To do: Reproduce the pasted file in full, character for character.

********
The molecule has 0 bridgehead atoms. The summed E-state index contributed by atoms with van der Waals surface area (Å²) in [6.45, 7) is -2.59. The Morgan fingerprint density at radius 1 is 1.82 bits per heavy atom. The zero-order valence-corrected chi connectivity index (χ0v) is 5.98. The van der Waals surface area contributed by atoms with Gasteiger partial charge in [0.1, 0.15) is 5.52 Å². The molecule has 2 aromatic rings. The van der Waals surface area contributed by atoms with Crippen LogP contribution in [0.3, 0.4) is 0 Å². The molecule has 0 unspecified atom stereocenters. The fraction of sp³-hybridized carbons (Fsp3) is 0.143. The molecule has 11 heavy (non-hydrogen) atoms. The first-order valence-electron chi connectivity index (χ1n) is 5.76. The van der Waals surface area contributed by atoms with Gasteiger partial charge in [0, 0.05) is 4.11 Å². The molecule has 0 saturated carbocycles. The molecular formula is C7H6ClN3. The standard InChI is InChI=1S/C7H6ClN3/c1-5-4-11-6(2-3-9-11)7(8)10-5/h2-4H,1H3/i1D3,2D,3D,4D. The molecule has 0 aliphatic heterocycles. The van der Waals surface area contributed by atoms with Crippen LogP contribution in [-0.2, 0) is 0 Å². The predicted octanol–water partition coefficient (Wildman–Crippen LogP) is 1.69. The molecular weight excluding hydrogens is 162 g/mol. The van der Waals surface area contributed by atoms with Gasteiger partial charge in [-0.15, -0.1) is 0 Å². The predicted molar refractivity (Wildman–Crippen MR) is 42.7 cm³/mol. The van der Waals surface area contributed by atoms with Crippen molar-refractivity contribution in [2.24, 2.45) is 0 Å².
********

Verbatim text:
The molecule has 0 bridgehead atoms. The summed E-state index contributed by atoms with van der Waals surface area (Å²) in [6.45, 7) is -2.59. The Morgan fingerprint density at radius 1 is 1.82 bits per heavy atom. The zero-order valence-corrected chi connectivity index (χ0v) is 5.98. The van der Waals surface area contributed by atoms with Gasteiger partial charge in [0.1, 0.15) is 5.52 Å². The molecule has 2 aromatic rings. The van der Waals surface area contributed by atoms with Crippen LogP contribution in [0.3, 0.4) is 0 Å². The molecule has 0 unspecified atom stereocenters. The fraction of sp³-hybridized carbons (Fsp3) is 0.143. The molecule has 11 heavy (non-hydrogen) atoms. The first-order valence-electron chi connectivity index (χ1n) is 5.76. The van der Waals surface area contributed by atoms with Gasteiger partial charge in [0, 0.05) is 4.11 Å². The molecule has 0 saturated carbocycles. The molecular formula is C7H6ClN3. The standard InChI is InChI=1S/C7H6ClN3/c1-5-4-11-6(2-3-9-11)7(8)10-5/h2-4H,1H3/i1D3,2D,3D,4D. The molecule has 0 aliphatic heterocycles. The van der Waals surface area contributed by atoms with Crippen LogP contribution in [-0.2, 0) is 0 Å². The predicted octanol–water partition coefficient (Wildman–Crippen LogP) is 1.69. The molecular weight excluding hydrogens is 162 g/mol. The van der Waals surface area contributed by atoms with Gasteiger partial charge in [-0.15, -0.1) is 0 Å². The predicted molar refractivity (Wildman–Crippen MR) is 42.7 cm³/mol. The van der Waals surface area contributed by atoms with Crippen molar-refractivity contribution in [2.24, 2.45) is 0 Å².